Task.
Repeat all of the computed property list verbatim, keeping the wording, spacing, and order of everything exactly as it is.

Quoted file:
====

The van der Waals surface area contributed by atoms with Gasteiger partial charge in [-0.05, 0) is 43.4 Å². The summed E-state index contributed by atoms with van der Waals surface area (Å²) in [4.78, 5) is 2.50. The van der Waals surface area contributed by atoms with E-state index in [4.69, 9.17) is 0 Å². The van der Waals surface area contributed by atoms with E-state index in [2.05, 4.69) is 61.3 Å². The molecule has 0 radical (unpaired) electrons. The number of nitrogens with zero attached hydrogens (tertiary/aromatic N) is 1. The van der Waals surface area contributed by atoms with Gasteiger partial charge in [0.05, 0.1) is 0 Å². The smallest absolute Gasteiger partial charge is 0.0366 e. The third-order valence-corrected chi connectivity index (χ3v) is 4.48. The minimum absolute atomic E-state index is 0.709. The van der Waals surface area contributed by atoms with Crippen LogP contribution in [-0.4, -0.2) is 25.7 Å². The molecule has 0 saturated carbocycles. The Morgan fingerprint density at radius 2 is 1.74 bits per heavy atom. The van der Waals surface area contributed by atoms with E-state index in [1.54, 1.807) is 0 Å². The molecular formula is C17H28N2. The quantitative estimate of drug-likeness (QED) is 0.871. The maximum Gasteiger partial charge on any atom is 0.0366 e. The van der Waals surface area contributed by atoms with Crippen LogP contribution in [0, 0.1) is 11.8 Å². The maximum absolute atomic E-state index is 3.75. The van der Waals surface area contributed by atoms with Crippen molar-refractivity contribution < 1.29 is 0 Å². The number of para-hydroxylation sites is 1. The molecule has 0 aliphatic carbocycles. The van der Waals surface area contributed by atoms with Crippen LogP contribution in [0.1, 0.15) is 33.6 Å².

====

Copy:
The van der Waals surface area contributed by atoms with Gasteiger partial charge in [-0.05, 0) is 43.4 Å². The summed E-state index contributed by atoms with van der Waals surface area (Å²) in [4.78, 5) is 2.50. The van der Waals surface area contributed by atoms with E-state index in [4.69, 9.17) is 0 Å². The van der Waals surface area contributed by atoms with E-state index in [2.05, 4.69) is 61.3 Å². The molecule has 0 radical (unpaired) electrons. The number of nitrogens with zero attached hydrogens (tertiary/aromatic N) is 1. The van der Waals surface area contributed by atoms with Gasteiger partial charge in [0.05, 0.1) is 0 Å². The smallest absolute Gasteiger partial charge is 0.0366 e. The third-order valence-corrected chi connectivity index (χ3v) is 4.48. The minimum absolute atomic E-state index is 0.709. The van der Waals surface area contributed by atoms with Crippen LogP contribution in [-0.4, -0.2) is 25.7 Å². The molecule has 0 saturated carbocycles. The Morgan fingerprint density at radius 2 is 1.74 bits per heavy atom. The van der Waals surface area contributed by atoms with E-state index in [1.54, 1.807) is 0 Å². The molecular formula is C17H28N2. The quantitative estimate of drug-likeness (QED) is 0.871. The maximum Gasteiger partial charge on any atom is 0.0366 e. The van der Waals surface area contributed by atoms with Crippen LogP contribution in [0, 0.1) is 11.8 Å². The maximum absolute atomic E-state index is 3.75. The van der Waals surface area contributed by atoms with Crippen molar-refractivity contribution < 1.29 is 0 Å². The number of para-hydroxylation sites is 1. The molecule has 0 aliphatic carbocycles. The van der Waals surface area contributed by atoms with Crippen LogP contribution in [0.1, 0.15) is 33.6 Å².